Environmental measures in Swedish forests will continue to be strong

DISCLAIMER: All opinions in this column reflect the views of the author(s), not of EURACTIV Media network.

Aerial shot of Jarvso, Sweden. [jimmy Svensson/Shutterstock]

In a recent opinion piece, a group of NGOs wrote that Sweden’s forest policy is wreaking havoc. Herman Sundqvist argues that this is wrong on several counts and that the country is working to improve environmental measures in the forest.

Dr Herman Sundqvist is the director-general of Swedish Forest Agency.

Not only do the five NGOs paint a bleak picture of Swedish forests and forestry, this is also directly wrong on several points.

As a government agency, we do not make policy, we implement it. That is how democracy works in Sweden. Much in Swedish forestry and nature conservation can and should be done better, but in my opinion, the Swedish Forest Agency’s work with nature conservation is not only strong, it is also developing further.

The NGOs write that six% of the productive forest today has formal protection. What they do not mention are the other types of forest land which are exempt from forest production and therefore important for conservation and vital for the Swedish environmental quality target Living forests to be achieved.

These are voluntary set-asides, retention areas in felled areas, and unproductive forest land.

The size of forest areas in each category is shown in official Swedish statistics. The voluntary set-asides are particularly interesting. They are comparable to the formally protected forests, both in terms of their total area and their share of high conservation value forests.

Thanks to the continuous improvement and efficiency of forestry, and at the same time increasing environmental considerations, Sweden’s total standing forest stock has almost doubled since the first national forest inventory in the 1920s and increased sharply from 2.1 billion cubic meters in 1955 to today’s 3.5 billion cubic meters.

As an effect of active forest management, the forest land has generated annual net greenhouse gas removals. Since 1990 the net removals have increased by 20%. From a carbon balance perspective, this is very positive.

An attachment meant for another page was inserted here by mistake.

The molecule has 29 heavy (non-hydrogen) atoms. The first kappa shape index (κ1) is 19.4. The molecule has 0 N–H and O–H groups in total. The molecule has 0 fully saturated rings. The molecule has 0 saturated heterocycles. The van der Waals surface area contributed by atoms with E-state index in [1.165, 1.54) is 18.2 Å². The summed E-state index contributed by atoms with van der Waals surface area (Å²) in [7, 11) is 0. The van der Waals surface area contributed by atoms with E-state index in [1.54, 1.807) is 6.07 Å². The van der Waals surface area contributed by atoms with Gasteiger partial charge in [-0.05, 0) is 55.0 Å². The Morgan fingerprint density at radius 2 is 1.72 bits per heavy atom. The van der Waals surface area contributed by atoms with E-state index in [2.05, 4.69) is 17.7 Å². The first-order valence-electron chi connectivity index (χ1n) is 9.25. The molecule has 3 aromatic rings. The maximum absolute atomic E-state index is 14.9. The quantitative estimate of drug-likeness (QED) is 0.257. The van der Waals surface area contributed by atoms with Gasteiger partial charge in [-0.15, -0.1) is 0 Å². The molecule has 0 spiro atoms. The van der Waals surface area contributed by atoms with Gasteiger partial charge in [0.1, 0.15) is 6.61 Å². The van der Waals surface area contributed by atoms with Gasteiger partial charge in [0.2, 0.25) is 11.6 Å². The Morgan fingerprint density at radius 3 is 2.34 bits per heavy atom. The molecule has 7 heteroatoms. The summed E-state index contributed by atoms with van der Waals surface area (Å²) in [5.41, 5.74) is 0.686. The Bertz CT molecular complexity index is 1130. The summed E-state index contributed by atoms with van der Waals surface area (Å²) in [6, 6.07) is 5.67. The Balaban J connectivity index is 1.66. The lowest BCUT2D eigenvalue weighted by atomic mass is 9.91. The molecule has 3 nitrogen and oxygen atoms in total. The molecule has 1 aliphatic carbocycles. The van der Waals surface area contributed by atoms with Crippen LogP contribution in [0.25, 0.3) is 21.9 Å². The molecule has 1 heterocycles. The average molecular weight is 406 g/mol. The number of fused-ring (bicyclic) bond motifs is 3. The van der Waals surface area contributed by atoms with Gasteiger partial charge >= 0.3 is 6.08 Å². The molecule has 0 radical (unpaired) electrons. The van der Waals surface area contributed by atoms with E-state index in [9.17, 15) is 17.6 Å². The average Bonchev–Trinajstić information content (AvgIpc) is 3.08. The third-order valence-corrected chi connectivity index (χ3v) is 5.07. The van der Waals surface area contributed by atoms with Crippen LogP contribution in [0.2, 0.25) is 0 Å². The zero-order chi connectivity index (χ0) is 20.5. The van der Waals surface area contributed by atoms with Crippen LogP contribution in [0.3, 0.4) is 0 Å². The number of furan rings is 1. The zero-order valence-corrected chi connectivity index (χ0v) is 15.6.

The EU Habitats Directive has been legally implemented in Sweden and we are currently working on it. However, the legislation is legally unclear and, together with the Swedish Environmental Protection Agency, we have requested an investigation to have it clarified. Several legal cases are also being tried to provide guidance.

Our Board of Directors has recently decided to replace the current registration of woodland key habitats with a new working method by December 31 this year. Today, the registration is done in conjunction with the supervision of the demand in the Forestry Act that each felling must be notified to the Forest agency.

Supervision of the law aims to check compliance with the law, but woodland key habitats have no connection to the law, instead, it is information to the forest owner about the forest. However, an agency is obliged to separate legal supervision from its other activities.

This is also the main reason for the decision. It also risks eroding public confidence in our supervision. Consequently, we are now working on a new method which will be operational by the end of the year. We will continue to document high conservational value forests, but in a way that is consistent with the legal frameworks.

The Swedish forest policy has two goals, one on production and one on environment. The goals are to be of equal importance. As an agency, we have the mission to work with both.

In recent years we have jointly developed goals on retention with the forest sector and a common government strategy for formal protection of forests with the relevant government agencies.

We have now also developed measures for increased growth in the forests. In order to become climate neutral by 2045, it appears that increased forest growth will be needed to store more carbon in the forest and replace fossil resources.

And yes, the growth in the forests can be increased and the environmental status can be improved. The report covers both aspects and shows how each measure is carefully weighed against other political goals, such as the national environmental quality target in Living forests.

We certainly cannot focus on one aspect only. We are tasked with improving the forests environmental status and increase forest growth. In the end, it is up to each forest owner to determine the goals of his or her forest, entirely according to the freedom under responsibility that permeates Swedish forest policy since the 1990s.

Everything does not work perfectly, efforts are still needed to improve environmental measures in the forest, but we are working on it. Contrary to the description from the five NGOs, I think we are on the right track.

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